“Only you can fill what’s missing. It’s not something another person can do for you.” Haruki Murakami“This world is but a canvas to our imagination.” Henry David Thoreau “To deny people their human rights is to challenge their very humanity.” Nelson Mandela
Since I knew I was going back to Shanghai in December of 2014, I knew I couldn’t put it off any longer. While Dawen and I were heading home on the bus (pointing at Treasure Hill), “I want to visit here.” You know what? Dawen did surprise me on a sunny afternoon by taking me there after we left the gym. I will always remember this.
September 2012: I moved to Taiwan from South Florida, and I didn’t look back.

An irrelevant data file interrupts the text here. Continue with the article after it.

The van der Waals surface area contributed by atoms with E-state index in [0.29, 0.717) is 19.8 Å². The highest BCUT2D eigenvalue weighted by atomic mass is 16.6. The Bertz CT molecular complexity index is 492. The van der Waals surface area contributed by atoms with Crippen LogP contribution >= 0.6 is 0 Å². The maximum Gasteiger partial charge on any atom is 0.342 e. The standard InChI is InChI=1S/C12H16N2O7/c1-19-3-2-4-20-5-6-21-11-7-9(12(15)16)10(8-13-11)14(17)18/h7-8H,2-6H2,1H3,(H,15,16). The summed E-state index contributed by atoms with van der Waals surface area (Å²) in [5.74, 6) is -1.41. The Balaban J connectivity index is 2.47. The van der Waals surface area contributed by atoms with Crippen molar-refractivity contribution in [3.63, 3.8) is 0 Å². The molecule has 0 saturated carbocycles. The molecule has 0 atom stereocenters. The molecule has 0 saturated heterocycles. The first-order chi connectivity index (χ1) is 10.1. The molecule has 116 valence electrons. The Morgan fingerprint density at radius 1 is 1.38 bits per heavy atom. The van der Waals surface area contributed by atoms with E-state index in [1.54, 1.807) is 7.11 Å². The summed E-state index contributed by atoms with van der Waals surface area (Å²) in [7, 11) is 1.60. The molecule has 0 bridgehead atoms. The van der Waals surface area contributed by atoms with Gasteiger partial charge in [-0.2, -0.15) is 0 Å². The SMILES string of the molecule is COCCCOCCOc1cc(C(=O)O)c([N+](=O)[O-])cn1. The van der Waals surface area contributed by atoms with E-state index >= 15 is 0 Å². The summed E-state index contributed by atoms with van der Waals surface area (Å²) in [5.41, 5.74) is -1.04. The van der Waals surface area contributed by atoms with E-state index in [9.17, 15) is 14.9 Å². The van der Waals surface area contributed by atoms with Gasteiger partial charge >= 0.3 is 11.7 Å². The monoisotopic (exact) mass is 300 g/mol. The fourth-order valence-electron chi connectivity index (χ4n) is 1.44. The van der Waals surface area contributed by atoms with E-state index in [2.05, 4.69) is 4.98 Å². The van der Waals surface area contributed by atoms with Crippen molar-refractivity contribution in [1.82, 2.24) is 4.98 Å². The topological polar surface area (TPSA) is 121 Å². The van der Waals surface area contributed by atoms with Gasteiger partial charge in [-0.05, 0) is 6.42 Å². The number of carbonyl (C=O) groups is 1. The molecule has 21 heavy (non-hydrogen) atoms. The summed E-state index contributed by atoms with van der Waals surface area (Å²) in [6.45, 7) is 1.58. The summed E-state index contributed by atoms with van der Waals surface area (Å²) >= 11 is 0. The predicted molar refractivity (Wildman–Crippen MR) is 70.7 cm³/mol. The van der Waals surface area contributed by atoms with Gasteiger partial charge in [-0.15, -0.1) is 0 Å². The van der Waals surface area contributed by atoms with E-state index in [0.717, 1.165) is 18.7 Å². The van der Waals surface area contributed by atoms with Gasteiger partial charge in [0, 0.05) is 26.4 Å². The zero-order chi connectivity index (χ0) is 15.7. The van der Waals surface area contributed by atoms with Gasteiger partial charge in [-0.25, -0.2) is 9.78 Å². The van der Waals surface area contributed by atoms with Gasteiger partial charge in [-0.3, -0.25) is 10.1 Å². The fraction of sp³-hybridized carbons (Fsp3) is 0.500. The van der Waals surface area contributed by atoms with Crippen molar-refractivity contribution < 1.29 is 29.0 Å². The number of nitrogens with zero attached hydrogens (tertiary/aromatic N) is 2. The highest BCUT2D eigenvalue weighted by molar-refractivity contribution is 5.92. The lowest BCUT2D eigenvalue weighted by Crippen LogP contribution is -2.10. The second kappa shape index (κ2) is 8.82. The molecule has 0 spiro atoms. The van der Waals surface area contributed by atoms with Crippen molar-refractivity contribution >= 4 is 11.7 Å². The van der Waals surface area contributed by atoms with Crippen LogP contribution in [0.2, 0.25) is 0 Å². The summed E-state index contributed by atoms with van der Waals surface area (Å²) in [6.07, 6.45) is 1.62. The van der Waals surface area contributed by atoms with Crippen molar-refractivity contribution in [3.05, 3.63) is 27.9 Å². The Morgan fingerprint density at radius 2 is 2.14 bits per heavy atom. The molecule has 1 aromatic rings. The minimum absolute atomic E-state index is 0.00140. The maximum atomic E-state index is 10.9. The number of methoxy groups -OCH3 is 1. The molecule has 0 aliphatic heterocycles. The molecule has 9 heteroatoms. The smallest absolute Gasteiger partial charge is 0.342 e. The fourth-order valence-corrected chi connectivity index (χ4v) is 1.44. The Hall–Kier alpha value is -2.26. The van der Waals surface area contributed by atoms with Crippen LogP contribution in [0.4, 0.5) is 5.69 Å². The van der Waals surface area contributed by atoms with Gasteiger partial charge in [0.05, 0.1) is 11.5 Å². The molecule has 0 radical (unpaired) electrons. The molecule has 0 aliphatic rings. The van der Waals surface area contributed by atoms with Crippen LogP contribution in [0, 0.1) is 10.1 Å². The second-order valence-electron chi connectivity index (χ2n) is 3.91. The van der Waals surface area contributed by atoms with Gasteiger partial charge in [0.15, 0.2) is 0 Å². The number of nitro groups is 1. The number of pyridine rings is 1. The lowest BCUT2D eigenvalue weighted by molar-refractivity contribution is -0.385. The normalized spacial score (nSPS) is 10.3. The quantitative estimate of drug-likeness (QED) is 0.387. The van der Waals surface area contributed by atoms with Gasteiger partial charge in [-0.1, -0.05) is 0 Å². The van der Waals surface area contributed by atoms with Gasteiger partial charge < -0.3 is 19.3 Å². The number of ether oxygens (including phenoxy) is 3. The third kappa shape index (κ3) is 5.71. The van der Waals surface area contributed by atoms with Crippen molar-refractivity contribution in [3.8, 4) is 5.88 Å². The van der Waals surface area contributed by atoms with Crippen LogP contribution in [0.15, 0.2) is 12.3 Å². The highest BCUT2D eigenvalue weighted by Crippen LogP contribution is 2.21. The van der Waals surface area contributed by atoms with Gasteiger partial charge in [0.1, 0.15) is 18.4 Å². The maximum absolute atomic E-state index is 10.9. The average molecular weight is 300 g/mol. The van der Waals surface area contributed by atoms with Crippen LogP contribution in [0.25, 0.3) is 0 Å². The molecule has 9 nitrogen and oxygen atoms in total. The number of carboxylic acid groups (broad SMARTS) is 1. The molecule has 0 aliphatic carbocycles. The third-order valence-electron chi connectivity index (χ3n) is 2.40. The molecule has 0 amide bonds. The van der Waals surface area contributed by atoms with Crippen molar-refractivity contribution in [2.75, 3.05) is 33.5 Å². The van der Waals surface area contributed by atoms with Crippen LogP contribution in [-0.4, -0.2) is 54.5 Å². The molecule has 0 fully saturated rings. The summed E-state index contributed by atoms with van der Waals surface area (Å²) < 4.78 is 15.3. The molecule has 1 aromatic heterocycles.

Before my first visit to my husband’s home country in 2009, he lend me a movie directed by Ang Lee called Eat Drink Man Woman. Have you seen the opening scene? It’s culinary art at it’s finest. After I watched it, I immediately called him fascinated to know more about the island. Honestly, sometimes life can really surprise you. One moment I’m in Maine watching the movie, and the next moment I’m standing in the very same overpass that was shot in one of the scenes. I saw the overpass every time I walked home from Shida. I smile just thinking about it.
I never thought in a million years I would find myself in China. I was shocked when my husband’s Taiwanese international company decided to have a branch right in Shanghai. I’m sure I was annoying tourist and for that, I really do apologize and want to thank everyone for putting up with me during the time I settled around Hongkou area. It really does mean the world to me. and I am glad I got to call Shanghai home for a little over two years. (I really did feel like I was in a Woody Allen movie, honestly).